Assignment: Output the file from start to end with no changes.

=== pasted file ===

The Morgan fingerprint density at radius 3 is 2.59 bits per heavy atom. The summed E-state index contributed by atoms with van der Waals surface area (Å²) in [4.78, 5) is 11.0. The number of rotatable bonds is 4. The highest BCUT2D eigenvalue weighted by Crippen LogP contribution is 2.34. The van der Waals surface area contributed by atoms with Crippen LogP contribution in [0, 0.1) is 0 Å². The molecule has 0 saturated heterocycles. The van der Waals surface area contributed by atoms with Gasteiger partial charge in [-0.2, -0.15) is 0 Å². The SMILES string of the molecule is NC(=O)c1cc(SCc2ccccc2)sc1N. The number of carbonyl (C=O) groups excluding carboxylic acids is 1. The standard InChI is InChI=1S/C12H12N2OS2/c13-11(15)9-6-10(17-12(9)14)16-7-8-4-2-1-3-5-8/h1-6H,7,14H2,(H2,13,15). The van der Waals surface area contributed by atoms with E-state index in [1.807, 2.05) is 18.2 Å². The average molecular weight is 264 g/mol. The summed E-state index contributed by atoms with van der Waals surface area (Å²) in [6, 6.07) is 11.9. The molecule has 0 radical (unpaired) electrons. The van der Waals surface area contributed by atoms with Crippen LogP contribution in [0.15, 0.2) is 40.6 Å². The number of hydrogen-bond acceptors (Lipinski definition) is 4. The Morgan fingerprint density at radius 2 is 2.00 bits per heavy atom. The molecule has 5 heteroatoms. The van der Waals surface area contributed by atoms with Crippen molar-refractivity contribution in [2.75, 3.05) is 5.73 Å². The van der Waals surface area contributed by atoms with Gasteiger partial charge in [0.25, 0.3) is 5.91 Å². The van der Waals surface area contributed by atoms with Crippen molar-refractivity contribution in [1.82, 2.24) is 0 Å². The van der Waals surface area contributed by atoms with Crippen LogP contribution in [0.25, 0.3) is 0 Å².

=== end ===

The Morgan fingerprint density at radius 3 is 2.59 bits per heavy atom. The summed E-state index contributed by atoms with van der Waals surface area (Å²) in [4.78, 5) is 11.0. The number of rotatable bonds is 4. The highest BCUT2D eigenvalue weighted by Crippen LogP contribution is 2.34. The van der Waals surface area contributed by atoms with Crippen LogP contribution in [0, 0.1) is 0 Å². The molecule has 0 saturated heterocycles. The van der Waals surface area contributed by atoms with Gasteiger partial charge in [-0.2, -0.15) is 0 Å². The SMILES string of the molecule is NC(=O)c1cc(SCc2ccccc2)sc1N. The number of carbonyl (C=O) groups excluding carboxylic acids is 1. The standard InChI is InChI=1S/C12H12N2OS2/c13-11(15)9-6-10(17-12(9)14)16-7-8-4-2-1-3-5-8/h1-6H,7,14H2,(H2,13,15). The van der Waals surface area contributed by atoms with E-state index in [1.807, 2.05) is 18.2 Å². The average molecular weight is 264 g/mol. The summed E-state index contributed by atoms with van der Waals surface area (Å²) in [6, 6.07) is 11.9. The molecule has 0 radical (unpaired) electrons. The van der Waals surface area contributed by atoms with Crippen LogP contribution in [0.15, 0.2) is 40.6 Å². The number of hydrogen-bond acceptors (Lipinski definition) is 4. The Morgan fingerprint density at radius 2 is 2.00 bits per heavy atom. The molecule has 5 heteroatoms. The van der Waals surface area contributed by atoms with Crippen molar-refractivity contribution in [2.75, 3.05) is 5.73 Å². The van der Waals surface area contributed by atoms with Gasteiger partial charge in [0.25, 0.3) is 5.91 Å². The van der Waals surface area contributed by atoms with Crippen molar-refractivity contribution in [1.82, 2.24) is 0 Å². The van der Waals surface area contributed by atoms with Crippen LogP contribution in [0.25, 0.3) is 0 Å².